From a distance, it looks like the drinks aisle of a supermarket - 500 plastic bottles that once contained Coca Cola or lemonade, stacked neatly on shelves in Jaffna's Public Library.
But step closer and you notice that each of the bottles contains a fragment salvaged from some of the houses burnt or destroyed during more than two decades of ethnic conflict.
Bearing the scars of war
There are children's shoes, dolls, charred photographs of lost relatives and letters that have never been read.
Some simply contain scraps of paper, scrawled with the word "hope".
The installation is the focal point of an exhibition dedicated to a war that claimed the lives of more than 60,000 people.
Two and a half years ago, a ceasefire was signed between the Sri Lankan government and Tamil Tiger rebels, who had been fighting to secure their own homeland in the north and east of the country.
Now, for the first time in more than 50 years, artists from the north and south have set their differences aside and put on a display of their work in Jaffna, the northern-most town in Sri Lanka, which saw some of the fiercest fighting of the war.
"We always thought that the South was against us in terms of politics," said Shanaathanan Thamotharampillai, an artist from Jaffna, who helped gather the material for the bottle installation.
"But if you look at the art, there are similarities in terms of experience. They have gone through the same traumas that we have."
The choice of venue is symbolic in itself, Shanaathanan says. Jaffna's public library was recently restored after it was completely destroyed by bombs during the war.
Scars of war
But much of Jaffna still lies in ruins - it's a town that has been ravaged by more than 20 years of conflict.
Driving along Beach Road, we passed statues that had had their heads blown off, deserted houses with sagging roofs and shops reduced to piles of rubble. The Regal Cinema, once a grand old building painted salmon pink, is now just a facade riddled with bullet holes.
Artists from the north and south have joined hands
Nevertheless, the people of Jaffna are trying to put the trauma of the war behind them. In the central bazaar, a once-busy market place, the few stallholders that remain compete for customers buying banana leaves, chillies and mangoes.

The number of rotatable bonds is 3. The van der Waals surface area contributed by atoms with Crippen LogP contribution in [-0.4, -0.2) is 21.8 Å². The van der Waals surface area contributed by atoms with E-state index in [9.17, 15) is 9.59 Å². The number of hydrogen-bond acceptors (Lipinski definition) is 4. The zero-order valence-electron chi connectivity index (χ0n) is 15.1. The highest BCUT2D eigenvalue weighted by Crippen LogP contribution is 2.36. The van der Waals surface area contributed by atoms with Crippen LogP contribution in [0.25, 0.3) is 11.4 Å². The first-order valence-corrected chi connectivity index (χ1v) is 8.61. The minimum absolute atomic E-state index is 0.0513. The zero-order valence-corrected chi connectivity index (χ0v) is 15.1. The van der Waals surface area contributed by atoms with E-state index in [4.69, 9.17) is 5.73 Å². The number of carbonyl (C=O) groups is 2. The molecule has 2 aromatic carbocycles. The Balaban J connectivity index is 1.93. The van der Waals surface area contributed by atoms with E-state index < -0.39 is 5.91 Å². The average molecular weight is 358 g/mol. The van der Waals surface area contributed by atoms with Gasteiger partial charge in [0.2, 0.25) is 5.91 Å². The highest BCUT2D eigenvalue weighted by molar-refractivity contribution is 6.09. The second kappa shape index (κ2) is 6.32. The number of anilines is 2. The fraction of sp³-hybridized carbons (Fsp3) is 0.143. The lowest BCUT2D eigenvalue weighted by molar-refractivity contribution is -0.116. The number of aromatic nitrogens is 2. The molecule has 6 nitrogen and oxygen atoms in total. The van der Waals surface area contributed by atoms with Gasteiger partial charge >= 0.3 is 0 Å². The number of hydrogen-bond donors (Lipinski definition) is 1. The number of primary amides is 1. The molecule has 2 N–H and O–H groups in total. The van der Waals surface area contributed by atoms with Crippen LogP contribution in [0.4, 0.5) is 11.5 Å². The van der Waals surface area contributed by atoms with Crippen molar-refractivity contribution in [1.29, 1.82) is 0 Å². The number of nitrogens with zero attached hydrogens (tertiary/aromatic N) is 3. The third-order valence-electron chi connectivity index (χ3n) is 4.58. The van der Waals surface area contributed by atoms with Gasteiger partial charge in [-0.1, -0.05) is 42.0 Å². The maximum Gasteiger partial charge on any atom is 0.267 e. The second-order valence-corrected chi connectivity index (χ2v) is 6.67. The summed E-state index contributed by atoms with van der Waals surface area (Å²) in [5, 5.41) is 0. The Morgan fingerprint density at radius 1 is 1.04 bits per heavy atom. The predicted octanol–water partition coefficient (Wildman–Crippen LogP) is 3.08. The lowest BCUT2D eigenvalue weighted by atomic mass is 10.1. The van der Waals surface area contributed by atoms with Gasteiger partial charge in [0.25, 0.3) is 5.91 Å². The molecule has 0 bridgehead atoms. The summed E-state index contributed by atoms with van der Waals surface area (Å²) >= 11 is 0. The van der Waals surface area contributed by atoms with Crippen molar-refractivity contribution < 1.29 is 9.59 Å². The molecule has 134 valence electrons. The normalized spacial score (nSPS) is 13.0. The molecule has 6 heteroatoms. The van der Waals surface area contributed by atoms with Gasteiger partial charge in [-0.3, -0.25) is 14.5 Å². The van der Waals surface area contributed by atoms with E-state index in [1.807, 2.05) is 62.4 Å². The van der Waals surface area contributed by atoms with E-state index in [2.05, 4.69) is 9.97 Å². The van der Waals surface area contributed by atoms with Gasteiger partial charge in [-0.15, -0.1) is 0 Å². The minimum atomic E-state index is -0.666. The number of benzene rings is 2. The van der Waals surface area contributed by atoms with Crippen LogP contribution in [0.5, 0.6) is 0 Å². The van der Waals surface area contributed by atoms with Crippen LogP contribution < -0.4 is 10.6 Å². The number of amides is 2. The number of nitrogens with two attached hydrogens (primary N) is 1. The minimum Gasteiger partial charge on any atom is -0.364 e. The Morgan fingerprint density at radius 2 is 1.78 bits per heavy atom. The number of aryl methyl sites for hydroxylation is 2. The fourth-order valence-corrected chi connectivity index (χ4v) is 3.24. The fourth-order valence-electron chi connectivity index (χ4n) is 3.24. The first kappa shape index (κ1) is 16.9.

At the back of the market, an old woman who didn't want to give her name sells coconuts from a tattered mat on the ground.
Her face is lined and sad: she saw both her sons killed during the fighting.
"Nobody wants to go back to those dark days," she said. "But it'll be a long time before life is the way it used to be."
On the other side of town, Father Damien, a Catholic priest, runs a shelter for women who lost their husbands and children orphaned by the war.
"When the ceasefire was announced, people were very happy because for 20 years they suffered tremendously," he said. "So that gave them some temporary relief."
But he says the initial hopes for a lasting peace are starting to fade. The recent split within the Tamil Tiger rebel group has seen a return to sporadic fighting in the north and east of the country.
"Now again there are doubts in the minds of the people, what is their future, what is going to happen next," he said.
"People are very tired, they don't want to think of any more fighting."
Back at the exhibition, the organisers say they hope it will provide a form of catharsis for a town and a country where memories of the war are still painfully fresh.
The government says initiatives like this are a mark of its commitment to peace. The Tamil Tigers are joining in, too.
"The war has been cruel and the Tamils have suffered greatly," said S Thamilini, the leader of the women's political wing of the Tigers.
"The other side should realise that we, too, want a permanent peace."
Two and a half years after the ceasefire was signed, the two decades of war are slowly becoming a memory portrayed in exhibitions like this one.
But many people fear that if the current ceasefire doesn't hold, the violence could become all too real once again.